By now, you’ve likely already begun implementing your 2015 cropping plan — seed order is in; your fall fertilizer is down; spring fertilizer is locked in; herbicide decisions are formulated. As you continue developing next year’s plan, don’t forget to factor in some flexibility.
Long-term planning is critical for any business, maybe more so for agriculture. What makes farm planning different is the mountain of variables. From global production, economics and politics to factors as local as a poorly drained low spot on the northwest quarter on the home place, many factors influence your outcomes. Then consider how fast any one — or 10 — of those variables can swing. (How many predicted sub-$60-per-barrel oil back in October?) That’s why it’s important to constantly monitor variables, focus on the ones you can influence or control, and adjust your plan accordingly. As you do so, here are some things to consider:
- Will disrupting your corn-soybean rotation pencil out? How about beyond 2015 or 2016?
- If winter weather shut down your fall tillage routine, what is your backup plan to manage crop residue?
- If you harvested wet fields, how will you alleviate compaction?
- Do you know which herbicides you used on each field in 2014? Do you understand the plant-back restrictions for each product and how each impacts your crop rotation decisions?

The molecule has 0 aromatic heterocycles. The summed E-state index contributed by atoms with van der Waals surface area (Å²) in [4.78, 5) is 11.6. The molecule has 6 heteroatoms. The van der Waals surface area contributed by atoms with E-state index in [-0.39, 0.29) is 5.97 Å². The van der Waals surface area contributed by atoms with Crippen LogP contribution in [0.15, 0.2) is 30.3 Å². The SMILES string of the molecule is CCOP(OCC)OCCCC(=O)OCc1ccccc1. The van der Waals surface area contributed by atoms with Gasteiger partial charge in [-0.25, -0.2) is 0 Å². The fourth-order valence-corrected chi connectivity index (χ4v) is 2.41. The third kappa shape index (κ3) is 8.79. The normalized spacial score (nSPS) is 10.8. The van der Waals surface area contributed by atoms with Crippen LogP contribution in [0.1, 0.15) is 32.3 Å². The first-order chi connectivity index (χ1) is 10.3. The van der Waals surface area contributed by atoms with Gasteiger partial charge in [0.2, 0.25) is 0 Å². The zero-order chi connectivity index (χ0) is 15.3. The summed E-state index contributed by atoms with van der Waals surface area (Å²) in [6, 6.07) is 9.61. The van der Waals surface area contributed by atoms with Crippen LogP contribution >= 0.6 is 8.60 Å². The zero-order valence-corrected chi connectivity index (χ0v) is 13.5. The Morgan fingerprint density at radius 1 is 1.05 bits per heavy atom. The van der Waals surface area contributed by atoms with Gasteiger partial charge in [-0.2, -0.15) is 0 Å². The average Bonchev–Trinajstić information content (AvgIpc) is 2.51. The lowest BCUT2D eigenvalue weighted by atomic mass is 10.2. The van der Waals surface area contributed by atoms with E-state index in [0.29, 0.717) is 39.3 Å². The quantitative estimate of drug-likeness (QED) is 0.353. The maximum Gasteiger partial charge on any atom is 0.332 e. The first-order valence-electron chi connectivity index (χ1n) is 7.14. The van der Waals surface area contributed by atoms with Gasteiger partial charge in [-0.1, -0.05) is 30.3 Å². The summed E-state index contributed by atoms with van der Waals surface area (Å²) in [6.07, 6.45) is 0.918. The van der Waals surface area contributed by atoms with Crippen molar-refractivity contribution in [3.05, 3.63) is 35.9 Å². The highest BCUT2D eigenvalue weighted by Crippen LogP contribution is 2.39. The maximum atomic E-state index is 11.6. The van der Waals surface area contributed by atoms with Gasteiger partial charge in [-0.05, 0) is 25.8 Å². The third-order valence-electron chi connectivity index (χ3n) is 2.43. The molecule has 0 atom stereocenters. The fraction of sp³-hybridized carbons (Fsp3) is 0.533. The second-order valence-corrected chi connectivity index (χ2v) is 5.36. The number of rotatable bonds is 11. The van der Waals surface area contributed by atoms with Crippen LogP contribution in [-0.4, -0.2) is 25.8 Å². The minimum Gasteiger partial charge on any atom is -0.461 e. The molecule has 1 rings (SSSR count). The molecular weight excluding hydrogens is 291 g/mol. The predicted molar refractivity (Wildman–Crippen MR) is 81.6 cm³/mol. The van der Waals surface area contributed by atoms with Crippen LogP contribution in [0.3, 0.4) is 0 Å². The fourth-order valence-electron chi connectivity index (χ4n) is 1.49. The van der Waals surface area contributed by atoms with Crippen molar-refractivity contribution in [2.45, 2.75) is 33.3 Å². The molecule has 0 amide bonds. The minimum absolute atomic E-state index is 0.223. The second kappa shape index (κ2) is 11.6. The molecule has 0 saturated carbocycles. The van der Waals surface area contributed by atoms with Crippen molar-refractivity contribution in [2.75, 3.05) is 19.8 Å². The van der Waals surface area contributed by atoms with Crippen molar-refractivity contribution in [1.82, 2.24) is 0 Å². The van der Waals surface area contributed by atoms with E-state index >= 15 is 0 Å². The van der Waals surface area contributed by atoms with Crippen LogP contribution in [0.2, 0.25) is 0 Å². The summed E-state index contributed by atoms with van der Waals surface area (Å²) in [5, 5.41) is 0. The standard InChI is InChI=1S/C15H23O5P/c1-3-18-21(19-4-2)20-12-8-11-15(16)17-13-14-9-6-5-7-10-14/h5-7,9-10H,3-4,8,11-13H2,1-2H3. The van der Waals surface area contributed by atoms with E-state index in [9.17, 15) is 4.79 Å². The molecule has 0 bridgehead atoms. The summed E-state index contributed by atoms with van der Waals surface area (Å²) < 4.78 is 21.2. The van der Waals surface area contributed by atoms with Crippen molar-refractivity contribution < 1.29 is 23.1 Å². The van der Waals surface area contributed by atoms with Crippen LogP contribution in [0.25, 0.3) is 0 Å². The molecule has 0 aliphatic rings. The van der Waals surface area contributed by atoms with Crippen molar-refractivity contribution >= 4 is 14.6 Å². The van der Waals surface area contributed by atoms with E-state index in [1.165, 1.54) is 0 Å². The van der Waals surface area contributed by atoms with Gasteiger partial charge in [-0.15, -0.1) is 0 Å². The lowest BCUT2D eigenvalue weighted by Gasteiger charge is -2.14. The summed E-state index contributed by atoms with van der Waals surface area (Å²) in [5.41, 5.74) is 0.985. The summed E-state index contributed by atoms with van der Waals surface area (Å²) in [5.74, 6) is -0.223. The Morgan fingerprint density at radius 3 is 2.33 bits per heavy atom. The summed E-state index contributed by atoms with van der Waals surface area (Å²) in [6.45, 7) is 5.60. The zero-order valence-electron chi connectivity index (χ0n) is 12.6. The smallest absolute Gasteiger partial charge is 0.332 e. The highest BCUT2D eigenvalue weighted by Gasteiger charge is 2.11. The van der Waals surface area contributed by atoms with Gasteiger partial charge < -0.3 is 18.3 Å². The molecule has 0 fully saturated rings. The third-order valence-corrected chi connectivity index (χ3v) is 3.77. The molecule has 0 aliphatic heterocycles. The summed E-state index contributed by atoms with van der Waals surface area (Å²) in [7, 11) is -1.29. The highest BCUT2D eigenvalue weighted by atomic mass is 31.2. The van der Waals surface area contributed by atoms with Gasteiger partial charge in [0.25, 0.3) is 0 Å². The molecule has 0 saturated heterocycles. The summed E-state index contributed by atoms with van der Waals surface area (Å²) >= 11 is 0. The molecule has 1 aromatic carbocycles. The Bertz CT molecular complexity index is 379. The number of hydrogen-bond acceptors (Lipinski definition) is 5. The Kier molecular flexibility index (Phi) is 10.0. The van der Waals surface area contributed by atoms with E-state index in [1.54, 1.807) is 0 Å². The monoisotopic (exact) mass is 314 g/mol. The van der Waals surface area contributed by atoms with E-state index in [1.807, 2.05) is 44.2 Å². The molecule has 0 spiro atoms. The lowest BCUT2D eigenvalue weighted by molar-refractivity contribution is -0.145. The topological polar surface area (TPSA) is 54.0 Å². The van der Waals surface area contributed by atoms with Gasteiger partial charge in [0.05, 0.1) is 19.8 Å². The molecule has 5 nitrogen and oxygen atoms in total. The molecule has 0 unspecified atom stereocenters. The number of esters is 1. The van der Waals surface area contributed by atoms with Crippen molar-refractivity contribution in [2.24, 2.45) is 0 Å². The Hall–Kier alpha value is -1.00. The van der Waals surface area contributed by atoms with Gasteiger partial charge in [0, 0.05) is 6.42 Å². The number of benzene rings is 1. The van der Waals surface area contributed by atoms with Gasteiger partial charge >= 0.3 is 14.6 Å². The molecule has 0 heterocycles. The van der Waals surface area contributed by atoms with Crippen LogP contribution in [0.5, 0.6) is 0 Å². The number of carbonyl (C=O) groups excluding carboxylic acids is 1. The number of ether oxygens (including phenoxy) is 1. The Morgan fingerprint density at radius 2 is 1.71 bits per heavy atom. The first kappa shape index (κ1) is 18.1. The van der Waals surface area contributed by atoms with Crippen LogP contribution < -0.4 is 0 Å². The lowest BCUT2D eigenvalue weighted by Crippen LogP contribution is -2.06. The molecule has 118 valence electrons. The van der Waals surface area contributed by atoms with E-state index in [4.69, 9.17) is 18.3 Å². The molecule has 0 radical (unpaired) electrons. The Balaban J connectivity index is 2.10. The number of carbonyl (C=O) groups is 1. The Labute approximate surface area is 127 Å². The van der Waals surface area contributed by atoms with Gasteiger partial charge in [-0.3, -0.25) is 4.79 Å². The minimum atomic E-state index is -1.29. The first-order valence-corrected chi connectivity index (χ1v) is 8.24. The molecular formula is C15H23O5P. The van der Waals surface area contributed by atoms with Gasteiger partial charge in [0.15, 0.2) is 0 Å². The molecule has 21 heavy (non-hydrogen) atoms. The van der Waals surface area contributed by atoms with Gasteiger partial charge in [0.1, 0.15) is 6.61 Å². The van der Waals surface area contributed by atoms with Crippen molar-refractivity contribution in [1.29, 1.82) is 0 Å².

- Do you have flexibility in your seed orders to adjust if you decide to shift acres? Or what if you want to better focus racehorse hybrids on only your best acres, should margins tighten even more?
- Can a different or larger tractor or other piece of equipment improve efficiency or help you reduces other costs, such as fuel or labor?
Among the most important factors is an openness to new ideas and a willingness to seek off-the-farm resources. Often, fresh thinking can open our eyes to practices we’ve never considered. Although those adjustments can help us through the more challenging times, they frequently become the new operating standard and continue paying dividends when conditions improve.
The agricultural economics department at your state’s land-grant university provides a good starting point. Many provide constantly updated, localized operating budget worksheets; farm program analysis; and decision-making and planning tools. The American Society of Farm Managers and Rural Appraisers includes an Accredited Agricultural Consultants program that offers various services.
When it comes to equipment, your Case IH dealer can help you evaluate options to increase efficiency, reduce costs and improve your bottom line. Don’t overlook neighbors, ag lenders, suppliers and industry associations. Each can provide ideas and serve as a sounding board. Be sure to tap all available resources. In 2015, doing so might be more critical than ever.